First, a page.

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Surgeon General puts emphasis on prevention
Thursday, February 5, 2004

The U.S. Surgeon General urged tribal leaders on Thursday to adopt more preventive health care efforts or face a new generation of unhealthy Native Americans.

At a meeting of the United South and Eastern Tribes (USET), Dr. Richard Carmona called attention to the "health care crisis" in the nation. Americans, he said, wait until they have a problem before seeking treatment.

This means the crisis is not really about health care, but about who pays for it. "We allow people to develop chronic diseases," he said. "We wait until they have a problem and then we spend extraordinary amounts of money and take all the best science in the world and focus it on that person."

As one example, Carmona said obesity -- a growing problem among American Indians and Alaska Natives -- costs the U.S. $117 billion a year.

"And just that one entity, obesity, is all preventable," he said.

Unless changes are made, Carmona said, "we'll have more diabetics, we'll have more overweight people, we'll have more problems. We're breeding a sedentary, sick society."

Coming from a poor and occasionally homeless Puerto Rican family in New York City, Carmona dropped out of high school before later earning his general equivalency degree. He went on to become a successful surgeon and said yesterday it was his 20 years of running a health care system that helped him understand the needs of Indian Country.

Going to a reservation, he said, is an "eye-opener." "Nowhere in the United States are health care disparities more manifest than in our Indian nations," he said.

As he worked with patients from the Tohono O'odham, Yaqui and other tribes in southern Arizona, he discovered that most of the problems they suffered were preventable. Changes in diet, lifestyle and behavior can mean the difference between life and death, he observed.

That's why Carmona said his number one goal as the nation's top doctor is to emphasize prevention. He cited provisions in the recent Medicare reform bill that would benefit Native Americans. Tribes, and the Indian Health Service (IHS), can get reimbursed for preventive care, he said, even for simple actions like performing physicals for elders.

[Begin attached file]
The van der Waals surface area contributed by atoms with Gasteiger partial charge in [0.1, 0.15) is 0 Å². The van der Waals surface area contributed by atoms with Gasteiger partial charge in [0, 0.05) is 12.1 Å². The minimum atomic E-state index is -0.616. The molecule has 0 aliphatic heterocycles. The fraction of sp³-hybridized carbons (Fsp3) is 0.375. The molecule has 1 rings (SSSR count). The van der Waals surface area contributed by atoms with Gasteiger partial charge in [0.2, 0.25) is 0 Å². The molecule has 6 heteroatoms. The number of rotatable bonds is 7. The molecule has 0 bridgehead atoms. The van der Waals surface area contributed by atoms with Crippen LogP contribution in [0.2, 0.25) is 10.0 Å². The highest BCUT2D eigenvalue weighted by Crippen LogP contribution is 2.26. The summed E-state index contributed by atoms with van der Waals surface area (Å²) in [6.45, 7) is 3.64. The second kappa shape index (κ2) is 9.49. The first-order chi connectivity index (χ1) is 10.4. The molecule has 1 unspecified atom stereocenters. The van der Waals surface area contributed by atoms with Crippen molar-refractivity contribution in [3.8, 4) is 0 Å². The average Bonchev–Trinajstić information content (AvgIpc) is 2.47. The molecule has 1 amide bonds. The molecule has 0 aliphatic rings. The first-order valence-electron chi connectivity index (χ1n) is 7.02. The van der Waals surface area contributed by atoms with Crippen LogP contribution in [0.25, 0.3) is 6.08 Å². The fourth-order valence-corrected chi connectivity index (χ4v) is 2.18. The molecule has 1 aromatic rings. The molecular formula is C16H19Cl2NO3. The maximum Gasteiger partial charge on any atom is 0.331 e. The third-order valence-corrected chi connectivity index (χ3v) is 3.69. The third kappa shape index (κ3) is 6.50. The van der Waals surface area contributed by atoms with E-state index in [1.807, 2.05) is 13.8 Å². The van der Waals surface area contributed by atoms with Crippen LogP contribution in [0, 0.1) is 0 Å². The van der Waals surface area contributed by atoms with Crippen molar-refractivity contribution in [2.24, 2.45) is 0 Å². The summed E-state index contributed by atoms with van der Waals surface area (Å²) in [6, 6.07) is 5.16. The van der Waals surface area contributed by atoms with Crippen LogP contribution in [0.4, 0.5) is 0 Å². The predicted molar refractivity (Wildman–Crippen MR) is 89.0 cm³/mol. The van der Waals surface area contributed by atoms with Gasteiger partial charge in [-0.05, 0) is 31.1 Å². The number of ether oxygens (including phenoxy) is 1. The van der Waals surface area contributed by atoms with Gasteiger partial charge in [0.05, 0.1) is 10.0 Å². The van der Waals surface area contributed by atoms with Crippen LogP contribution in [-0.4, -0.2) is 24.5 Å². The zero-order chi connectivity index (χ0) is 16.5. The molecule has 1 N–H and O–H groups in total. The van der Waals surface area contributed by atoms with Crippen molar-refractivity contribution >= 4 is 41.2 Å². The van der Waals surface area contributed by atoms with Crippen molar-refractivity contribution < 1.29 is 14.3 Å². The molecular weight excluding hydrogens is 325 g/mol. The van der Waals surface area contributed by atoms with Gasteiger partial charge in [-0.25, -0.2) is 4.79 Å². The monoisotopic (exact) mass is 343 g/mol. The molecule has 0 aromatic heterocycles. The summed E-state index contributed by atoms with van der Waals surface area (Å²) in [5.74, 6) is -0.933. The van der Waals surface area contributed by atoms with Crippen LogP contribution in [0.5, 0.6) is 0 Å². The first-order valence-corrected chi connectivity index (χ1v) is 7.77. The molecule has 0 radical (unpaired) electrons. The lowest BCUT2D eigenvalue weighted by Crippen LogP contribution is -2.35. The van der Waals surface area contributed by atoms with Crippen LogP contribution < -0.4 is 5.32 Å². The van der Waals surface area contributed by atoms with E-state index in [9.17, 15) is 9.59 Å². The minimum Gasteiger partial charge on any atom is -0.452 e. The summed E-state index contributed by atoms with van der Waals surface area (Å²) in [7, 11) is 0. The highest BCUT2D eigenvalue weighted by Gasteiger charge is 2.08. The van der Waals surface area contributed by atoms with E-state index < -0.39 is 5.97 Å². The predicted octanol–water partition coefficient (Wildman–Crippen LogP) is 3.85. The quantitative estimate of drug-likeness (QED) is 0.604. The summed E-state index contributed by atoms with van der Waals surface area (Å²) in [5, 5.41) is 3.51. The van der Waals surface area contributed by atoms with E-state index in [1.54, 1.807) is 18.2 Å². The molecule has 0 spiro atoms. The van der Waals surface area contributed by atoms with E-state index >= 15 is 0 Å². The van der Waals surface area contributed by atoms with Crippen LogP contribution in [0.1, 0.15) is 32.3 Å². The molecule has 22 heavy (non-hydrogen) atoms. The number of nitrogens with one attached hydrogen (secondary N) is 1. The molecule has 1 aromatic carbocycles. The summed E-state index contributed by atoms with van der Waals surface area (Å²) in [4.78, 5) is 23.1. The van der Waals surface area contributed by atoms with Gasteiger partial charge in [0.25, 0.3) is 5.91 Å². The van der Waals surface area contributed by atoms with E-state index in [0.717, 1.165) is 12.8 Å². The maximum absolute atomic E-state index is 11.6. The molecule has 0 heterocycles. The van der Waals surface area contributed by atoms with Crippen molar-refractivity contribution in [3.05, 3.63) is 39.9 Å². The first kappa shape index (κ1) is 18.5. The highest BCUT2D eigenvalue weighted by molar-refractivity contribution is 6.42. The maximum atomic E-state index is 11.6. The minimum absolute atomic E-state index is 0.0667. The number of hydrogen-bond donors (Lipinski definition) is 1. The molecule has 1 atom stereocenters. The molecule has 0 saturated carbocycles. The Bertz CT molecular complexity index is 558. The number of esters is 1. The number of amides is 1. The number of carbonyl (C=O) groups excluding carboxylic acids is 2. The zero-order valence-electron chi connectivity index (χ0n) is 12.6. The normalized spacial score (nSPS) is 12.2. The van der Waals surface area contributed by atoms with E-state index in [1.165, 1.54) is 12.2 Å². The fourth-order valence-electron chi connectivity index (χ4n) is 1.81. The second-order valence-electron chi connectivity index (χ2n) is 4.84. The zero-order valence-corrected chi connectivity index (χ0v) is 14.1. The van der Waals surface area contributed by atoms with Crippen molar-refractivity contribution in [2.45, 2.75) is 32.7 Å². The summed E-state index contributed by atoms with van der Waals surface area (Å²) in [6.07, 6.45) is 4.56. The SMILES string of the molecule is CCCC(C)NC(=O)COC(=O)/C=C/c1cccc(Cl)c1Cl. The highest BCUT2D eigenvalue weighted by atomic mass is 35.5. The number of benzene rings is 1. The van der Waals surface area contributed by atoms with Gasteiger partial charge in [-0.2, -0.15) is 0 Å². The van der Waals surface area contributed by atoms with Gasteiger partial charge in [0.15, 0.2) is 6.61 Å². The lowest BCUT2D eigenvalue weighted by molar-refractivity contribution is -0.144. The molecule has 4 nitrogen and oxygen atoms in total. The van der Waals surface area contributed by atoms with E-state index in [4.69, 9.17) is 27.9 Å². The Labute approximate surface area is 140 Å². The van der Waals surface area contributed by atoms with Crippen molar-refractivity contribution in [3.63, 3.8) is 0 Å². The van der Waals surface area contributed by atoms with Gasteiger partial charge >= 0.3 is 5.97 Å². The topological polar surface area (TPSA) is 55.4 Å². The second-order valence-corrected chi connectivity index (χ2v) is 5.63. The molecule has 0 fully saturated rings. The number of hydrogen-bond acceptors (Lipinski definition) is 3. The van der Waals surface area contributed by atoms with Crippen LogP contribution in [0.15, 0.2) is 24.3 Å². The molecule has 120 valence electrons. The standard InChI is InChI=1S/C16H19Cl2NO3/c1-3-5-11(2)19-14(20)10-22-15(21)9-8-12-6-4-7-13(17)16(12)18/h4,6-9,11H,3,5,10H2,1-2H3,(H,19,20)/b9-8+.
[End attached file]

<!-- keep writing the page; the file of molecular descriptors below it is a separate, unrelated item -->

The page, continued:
Another area he is focusing on is emergency preparedness. In light of bio-terror and other threats in the nation, he said all Americans are now intimately aware of the need to be more secure. Tribes aren't treated equally when it comes to homeland security and can't tap directly into the billions available for it, but Carmona didn't address the issue yesterday.

A final goal is reducing health care disparities. Numerous studies show that Native Americans have higher rates of chronic diseases and illnesses than almost every other racial and ethnic group.

"People of color in the U.S. have less access to care," Carmona said. "And, the fact is, when you do have access to that care, the outcome is poor."

Earlier this week, the Bush administration released its fiscal year 2005 budget for IHS. The request calls for $3 billion, or an increase of 1.6 percent above current levels. Dr. Charles Grim, the IHS director, said there is a $7 million increase for preventive health services, including funds to hire more community health aids in rural Alaska Native villages.

Not everyone is convinced the request is enough. Rep. Nick Rahall (D-W.Va.), the ranking member on the House Resources Committee, which has jurisdiction over Indian affairs, said the the budget cuts Indian alcohol and drug abuse programs and money for new hospitals and clinics. He said the federal government spends just $1,900 per year on Native Americans but twice the amount on prisoners.

"Why this administration refuses to treat our first Americans as least as well as we treat our prisoners baffles and disgusts me," Rahall said yesterday. "Indian Country is entitled to more than a Band-Aid for their serious health issues."

Budget Documents:
HHS Budget in Brief | HHS Performance Plan | Secretary Thompson's Remarks

Relevant Links:
Surgeon General -
Indian Health Service -
Department of Health and Human Services -

Related Stories:
Grim promotes Indian Health Service funding (2/3)
Daschle asks Bush to increase funding for IHS (12/18)
Democrats lay out plan for minority and Indian health (10/22)
Daschle: Improve Health Care in Indian Country (10/15)
Senate votes down health and trust measures (09/24)
Senate rejects one IHS funding measure, passes another (03/26)
Tribes told to explore health funding options (02/05)
Thompson releases new IHS budget (2/4)
Indian Country receives diabetes grants (12/11)
Congress approves $750M for Indian diabetes (11/21)

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